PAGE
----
Accessible Unlicensed Requires Authentication Published by De Gruyter May 31, 2019

Total gestational weight gain and the risk of preeclampsia by pre-pregnancy body mass index categories: a population-based cohort study from 2013 to 2017

Tanja Premru-Srsen ORCID logo, Zorana Kocic, Vesna Fabjan Vodusek, Ksenija Geršak and Ivan Verdenik

Abstract

Background

Identifying the risk factors for preeclampsia (PE) is essential for the implementation of preventive actions. In the present study, we aimed at exploring the association between total gestational weight gain (GWG) and PE.

Methods

We performed a population-based cohort survey of 98,820 women with singleton pregnancies who delivered in Slovenia from 2013 to 2017. Aggregated data were obtained from the National Perinatal Information System (NPIS). The main outcome measure was the incidence of PE. The main exposure variable was total GWG standardized for the gestational duration by calculating the z-scores. The associations between total GWG and PE stratified by pre-pregnancy body mass index (BMI) categories adjusted for a variety of covariates were determined using multivariable logistic regression. We calculated the crude odds ratio (OR) and adjusted odds ratio (aOR) with a 95% confidence interval using a two-way test.

Results

Excessive GWG was associated with increased odds of PE in all pre-pregnancy BMI categories. The increase in the odds of PE by 445% was the highest in underweight women and by 122% was the lowest in obese women. Low GWG was associated with decreased odds of PE in all pre-pregnancy BMI categories except in normal-weight women with a GWG below −2 standard deviation (SD) and underweight women. The decrease in the odds of PE by 67% was the highest in obese women and by 41% was the lowest in normal-weight women.

Conclusion

Excessive GWG is a significant risk factor for PE, especially in underweight women, while low GWG is an important protective factor against PE, especially in obese women.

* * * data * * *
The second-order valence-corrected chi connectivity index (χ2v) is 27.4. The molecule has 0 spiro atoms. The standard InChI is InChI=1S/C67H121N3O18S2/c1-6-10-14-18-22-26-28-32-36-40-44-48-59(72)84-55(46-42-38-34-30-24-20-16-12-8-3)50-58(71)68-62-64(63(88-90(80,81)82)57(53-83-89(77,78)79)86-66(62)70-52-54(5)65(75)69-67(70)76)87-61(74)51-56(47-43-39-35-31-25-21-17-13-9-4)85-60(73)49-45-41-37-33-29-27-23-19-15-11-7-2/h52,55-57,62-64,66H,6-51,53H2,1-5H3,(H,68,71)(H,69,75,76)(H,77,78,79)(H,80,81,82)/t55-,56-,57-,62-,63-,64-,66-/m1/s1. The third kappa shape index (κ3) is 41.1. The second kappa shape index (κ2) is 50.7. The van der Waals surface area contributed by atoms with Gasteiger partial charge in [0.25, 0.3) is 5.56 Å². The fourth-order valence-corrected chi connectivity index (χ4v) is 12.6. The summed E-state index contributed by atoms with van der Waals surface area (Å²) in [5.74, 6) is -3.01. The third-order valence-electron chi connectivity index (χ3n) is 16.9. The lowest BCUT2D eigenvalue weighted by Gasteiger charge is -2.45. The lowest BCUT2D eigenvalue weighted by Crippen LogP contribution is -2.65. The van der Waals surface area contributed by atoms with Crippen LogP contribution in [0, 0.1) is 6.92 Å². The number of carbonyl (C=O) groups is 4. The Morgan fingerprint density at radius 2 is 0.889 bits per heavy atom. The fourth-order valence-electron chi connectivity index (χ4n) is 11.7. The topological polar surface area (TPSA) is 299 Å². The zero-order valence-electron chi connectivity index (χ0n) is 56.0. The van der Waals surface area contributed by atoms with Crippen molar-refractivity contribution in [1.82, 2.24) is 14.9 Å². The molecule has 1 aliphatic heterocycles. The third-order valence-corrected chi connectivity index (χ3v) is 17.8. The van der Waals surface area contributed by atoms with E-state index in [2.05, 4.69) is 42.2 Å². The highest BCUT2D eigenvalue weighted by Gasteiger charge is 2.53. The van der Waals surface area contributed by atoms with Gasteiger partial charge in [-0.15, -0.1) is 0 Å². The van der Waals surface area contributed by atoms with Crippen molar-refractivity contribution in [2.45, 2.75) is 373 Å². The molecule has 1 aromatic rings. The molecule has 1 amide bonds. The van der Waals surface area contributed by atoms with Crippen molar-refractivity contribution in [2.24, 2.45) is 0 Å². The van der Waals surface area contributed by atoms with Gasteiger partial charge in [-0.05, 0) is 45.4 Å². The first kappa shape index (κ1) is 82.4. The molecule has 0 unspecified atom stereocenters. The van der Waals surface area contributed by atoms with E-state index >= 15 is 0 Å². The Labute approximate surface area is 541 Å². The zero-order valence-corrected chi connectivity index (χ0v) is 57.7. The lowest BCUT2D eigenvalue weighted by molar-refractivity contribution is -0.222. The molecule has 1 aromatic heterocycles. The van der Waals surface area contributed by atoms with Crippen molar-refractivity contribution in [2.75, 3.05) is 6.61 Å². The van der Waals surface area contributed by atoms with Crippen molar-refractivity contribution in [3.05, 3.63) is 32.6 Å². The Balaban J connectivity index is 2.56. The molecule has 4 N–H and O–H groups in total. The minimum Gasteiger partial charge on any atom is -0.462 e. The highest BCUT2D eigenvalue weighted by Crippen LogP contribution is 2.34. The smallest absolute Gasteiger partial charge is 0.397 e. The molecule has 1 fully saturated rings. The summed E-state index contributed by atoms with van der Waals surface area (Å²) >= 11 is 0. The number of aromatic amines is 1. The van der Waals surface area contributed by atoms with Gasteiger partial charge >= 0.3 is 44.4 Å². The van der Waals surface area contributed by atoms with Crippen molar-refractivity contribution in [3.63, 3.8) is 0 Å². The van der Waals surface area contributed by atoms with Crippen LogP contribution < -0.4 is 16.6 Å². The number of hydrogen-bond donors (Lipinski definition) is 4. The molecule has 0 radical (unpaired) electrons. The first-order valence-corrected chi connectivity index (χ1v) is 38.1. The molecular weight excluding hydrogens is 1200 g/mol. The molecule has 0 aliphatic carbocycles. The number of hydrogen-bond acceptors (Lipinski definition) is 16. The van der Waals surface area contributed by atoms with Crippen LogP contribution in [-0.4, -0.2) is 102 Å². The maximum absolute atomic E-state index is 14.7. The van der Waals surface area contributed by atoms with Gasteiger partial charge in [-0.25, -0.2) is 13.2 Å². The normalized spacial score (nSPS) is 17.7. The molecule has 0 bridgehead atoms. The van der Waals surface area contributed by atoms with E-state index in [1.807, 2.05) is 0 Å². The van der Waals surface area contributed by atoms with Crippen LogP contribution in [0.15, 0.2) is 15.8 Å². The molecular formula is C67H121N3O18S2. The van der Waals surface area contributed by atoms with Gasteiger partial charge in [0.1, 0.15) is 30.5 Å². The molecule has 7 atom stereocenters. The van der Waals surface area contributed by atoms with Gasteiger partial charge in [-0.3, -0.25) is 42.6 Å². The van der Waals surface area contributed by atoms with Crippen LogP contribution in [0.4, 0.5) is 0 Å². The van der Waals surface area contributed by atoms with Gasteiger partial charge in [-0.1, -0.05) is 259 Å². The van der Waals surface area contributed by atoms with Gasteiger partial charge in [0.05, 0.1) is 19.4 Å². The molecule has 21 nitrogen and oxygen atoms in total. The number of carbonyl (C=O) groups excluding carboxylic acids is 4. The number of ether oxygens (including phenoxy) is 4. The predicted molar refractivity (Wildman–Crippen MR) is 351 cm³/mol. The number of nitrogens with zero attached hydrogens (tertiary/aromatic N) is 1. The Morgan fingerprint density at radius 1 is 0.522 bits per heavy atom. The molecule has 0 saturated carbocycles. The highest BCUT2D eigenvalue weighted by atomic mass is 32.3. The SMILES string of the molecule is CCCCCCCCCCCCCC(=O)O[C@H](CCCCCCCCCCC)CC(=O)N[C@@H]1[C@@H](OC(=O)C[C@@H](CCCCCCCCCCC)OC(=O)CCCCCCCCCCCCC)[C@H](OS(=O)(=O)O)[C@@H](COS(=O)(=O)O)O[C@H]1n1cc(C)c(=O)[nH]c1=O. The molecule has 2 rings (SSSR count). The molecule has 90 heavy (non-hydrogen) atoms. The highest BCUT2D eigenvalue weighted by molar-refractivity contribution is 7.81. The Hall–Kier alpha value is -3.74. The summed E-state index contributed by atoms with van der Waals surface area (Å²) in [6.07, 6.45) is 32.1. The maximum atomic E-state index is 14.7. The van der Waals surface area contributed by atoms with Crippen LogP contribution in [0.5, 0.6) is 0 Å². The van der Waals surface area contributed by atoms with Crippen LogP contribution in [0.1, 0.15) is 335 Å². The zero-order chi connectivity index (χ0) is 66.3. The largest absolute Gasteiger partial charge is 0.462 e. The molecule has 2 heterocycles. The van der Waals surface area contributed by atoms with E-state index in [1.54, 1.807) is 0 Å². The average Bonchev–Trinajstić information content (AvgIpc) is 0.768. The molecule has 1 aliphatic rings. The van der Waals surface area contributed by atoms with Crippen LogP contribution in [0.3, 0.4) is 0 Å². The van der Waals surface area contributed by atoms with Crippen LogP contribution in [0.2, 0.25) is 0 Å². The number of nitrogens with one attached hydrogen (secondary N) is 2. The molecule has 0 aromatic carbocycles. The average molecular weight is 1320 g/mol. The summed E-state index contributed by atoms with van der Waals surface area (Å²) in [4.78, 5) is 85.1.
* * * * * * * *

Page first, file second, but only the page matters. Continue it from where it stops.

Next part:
Corresponding author: Tanja Premru-Srsen, MD, PhD, Department of Perinatology, Division of Obstetrics and Gynecology, University Medical Centre, Šlajmerjeva 3, 1000 Ljubljana, Slovenia; and Medical Faculty, University of Ljubljana, Vrazov trg 2, 1000 Ljubljana, Slovenia, Tel.: +386 1 522 60 24, Fax: +386 1 439 75 90, GSM: +386 41 521 331

  1. Author contributions: All the authors have accepted responsibility for the entire content of this submitted manuscript and approved submission.

  2. Research funding: We received no financial support and used no services from commercial organizations. The authors entirely did the study within the Division of Obstetrics and Gynecology, University Medical Centre, Ljubljana.

  3. Employment or leadership: None declared.

  4. Honorarium: None declared.

  5. Disclosure of interest: The authors report no conflict of interest.

  6. Competing interests: The funding organization(s) played no role in the study design; in the collection, analysis, and interpretation of data; in the writing of the report; or in the decision to submit the report for publication.

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Supplementary Material

The online version of this article offers supplementary material (https://doi.org/10.1515/jpm-2019-0008).

Received: 2019-01-07
Accepted: 2019-04-22
Published Online: 2019-05-31
Published in Print: 2019-08-27

©2019 Walter de Gruyter GmbH, Berlin/Boston